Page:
On the viscoelastic characterization of thin tissues via surface-wave sensing

Marcin Białas, Bojan B. Guzina

Research output: Contribution to journalArticlepeer-review


This paper establishes a theoretical and computational framework for the development of a novel piezoelectric sensor array for the monitoring of surficial tissue motion that can be used as a basis for the reconstruction of layered viscoelastic skin properties. This is accomplished by the scale reduction of the so-called Multi-channel Analysis of Surface Waves (MASW), a methodology that is successfully used in engineering geophysics for the seismic-wave reconstruction of vertical geological profiles. The utility of the new sensor, containing an array of hair-like PVDF sensors that are sensitive to surficial tissue motion, is enhanced through a systematic solid-fiber interaction analysis that furnishes integral information, cumulative over the length of each fiber, about the attenuation and dispersion of surface waves. On employing such a predictive model as a lynchpin of the full waveform back-analysis used to interpret electric charges generated by the fibers, the methodology allows for an effective reconstruction and viscoelastic characterization of cutaneous and subcutaneous tissue sublayers on a millimeter scale. The performance of the proposed sensor array and data interpretation framework is illustrated through numerical simulations, which point to the feasibility of cost-effective, in vivo mechanical characterization of skin sublayers.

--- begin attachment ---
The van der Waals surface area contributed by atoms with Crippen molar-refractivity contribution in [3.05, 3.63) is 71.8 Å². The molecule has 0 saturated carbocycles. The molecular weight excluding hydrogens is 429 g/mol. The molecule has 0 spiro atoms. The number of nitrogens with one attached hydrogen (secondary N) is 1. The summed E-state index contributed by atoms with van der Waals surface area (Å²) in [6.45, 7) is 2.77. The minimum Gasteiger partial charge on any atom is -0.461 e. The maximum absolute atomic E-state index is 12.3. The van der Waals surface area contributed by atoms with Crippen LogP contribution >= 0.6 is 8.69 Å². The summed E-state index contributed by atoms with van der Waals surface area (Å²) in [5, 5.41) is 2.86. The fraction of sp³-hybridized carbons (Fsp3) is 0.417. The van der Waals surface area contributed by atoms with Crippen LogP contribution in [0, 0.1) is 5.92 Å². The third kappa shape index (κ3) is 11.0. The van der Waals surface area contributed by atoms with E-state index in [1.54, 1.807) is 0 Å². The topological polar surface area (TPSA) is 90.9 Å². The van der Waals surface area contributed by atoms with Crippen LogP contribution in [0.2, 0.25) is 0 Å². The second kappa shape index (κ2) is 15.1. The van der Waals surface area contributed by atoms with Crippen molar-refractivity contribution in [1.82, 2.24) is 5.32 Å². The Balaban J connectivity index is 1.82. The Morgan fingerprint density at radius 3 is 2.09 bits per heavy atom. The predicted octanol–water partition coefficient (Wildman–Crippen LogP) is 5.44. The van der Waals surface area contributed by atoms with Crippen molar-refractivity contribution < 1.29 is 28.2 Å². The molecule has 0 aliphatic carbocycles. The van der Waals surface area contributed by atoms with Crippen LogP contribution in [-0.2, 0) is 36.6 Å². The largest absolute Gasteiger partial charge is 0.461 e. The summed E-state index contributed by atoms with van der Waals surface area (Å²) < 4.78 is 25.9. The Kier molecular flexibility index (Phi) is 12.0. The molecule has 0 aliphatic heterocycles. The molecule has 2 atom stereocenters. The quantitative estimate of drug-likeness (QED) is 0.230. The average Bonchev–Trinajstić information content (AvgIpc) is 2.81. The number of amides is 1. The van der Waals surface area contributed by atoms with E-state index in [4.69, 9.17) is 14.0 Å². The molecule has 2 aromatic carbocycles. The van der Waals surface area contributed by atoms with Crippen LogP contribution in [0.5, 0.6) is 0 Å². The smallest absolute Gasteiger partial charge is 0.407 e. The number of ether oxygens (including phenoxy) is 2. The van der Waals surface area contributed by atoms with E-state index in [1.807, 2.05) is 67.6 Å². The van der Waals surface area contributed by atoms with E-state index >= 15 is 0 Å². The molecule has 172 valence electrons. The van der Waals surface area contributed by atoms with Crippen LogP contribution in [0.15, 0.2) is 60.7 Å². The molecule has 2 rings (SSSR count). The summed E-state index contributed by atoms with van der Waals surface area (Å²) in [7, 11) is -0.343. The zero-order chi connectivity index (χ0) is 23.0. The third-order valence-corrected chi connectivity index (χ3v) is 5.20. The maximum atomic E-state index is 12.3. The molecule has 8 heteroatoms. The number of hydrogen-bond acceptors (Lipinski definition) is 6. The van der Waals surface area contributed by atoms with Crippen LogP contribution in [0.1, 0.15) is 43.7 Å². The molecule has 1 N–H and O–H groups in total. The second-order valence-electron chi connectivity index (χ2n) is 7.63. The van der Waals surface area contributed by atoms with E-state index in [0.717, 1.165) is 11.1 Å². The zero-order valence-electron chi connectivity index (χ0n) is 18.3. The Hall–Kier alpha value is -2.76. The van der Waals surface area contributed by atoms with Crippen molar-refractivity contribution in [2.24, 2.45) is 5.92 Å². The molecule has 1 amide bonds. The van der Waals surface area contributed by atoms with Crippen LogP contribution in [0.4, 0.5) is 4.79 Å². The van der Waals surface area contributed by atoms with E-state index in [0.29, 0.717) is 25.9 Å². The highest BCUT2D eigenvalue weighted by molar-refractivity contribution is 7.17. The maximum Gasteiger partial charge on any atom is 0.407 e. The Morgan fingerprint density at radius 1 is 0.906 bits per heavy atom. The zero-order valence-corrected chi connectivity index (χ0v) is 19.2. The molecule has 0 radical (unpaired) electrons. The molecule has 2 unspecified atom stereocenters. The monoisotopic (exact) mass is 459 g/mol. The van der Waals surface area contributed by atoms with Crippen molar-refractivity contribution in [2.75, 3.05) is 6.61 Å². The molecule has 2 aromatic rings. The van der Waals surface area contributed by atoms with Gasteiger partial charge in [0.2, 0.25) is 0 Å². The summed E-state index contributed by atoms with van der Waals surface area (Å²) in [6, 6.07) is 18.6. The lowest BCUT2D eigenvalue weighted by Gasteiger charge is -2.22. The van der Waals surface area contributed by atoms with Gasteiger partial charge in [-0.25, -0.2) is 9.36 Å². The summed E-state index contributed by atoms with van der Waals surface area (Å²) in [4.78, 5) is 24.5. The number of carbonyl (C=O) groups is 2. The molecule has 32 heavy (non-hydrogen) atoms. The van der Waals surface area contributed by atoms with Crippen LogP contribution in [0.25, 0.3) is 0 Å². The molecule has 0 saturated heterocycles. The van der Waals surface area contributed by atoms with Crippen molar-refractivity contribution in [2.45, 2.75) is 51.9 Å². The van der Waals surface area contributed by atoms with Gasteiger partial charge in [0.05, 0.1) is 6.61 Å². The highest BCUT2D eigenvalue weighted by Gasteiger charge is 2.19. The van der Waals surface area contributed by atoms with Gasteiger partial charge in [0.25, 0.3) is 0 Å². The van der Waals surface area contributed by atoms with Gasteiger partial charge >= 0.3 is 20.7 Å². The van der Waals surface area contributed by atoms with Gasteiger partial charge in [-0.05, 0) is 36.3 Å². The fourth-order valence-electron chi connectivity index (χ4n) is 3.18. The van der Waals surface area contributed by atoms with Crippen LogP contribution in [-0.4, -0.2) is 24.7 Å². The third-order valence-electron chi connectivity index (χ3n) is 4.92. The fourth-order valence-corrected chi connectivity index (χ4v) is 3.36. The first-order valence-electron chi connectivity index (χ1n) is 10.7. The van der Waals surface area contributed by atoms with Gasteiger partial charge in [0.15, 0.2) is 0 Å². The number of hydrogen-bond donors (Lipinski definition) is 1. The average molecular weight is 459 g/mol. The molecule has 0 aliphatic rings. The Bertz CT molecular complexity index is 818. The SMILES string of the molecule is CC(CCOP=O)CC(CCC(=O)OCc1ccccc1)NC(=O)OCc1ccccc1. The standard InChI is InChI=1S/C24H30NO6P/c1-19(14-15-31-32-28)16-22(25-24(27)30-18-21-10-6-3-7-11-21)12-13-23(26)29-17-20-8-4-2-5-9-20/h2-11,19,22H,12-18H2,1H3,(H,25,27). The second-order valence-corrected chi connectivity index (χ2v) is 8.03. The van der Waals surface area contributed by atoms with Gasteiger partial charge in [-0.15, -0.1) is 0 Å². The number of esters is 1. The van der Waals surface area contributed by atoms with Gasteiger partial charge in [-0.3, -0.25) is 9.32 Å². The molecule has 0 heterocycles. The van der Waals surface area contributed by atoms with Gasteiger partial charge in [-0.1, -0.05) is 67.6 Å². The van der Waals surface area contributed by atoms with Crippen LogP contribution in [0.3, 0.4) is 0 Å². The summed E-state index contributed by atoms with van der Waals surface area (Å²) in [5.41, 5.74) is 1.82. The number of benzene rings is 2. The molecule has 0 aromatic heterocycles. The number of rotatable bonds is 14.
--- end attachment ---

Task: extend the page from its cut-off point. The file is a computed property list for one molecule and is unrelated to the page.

Original languageEnglish (US)
Pages (from-to)2209-2217
Number of pages9
JournalInternational Journal of Solids and Structures
Issue number14-15
StatePublished - Jul 2011

Bibliographical note

Funding Information:
The support provided by the National Science Foundation through Award No. CMMI-0726884 to B. Guzina and E. Ebbini is gratefully acknowledged. The authors are also thankful to the Minnesota Supercomputing Institute for providing computing resources during the course of this investigation.


  • Mechanical skin properties
  • Multi-channel Analysis of Surface Waves
  • Piezoelectric sensor
  • Viscoelastic characterization


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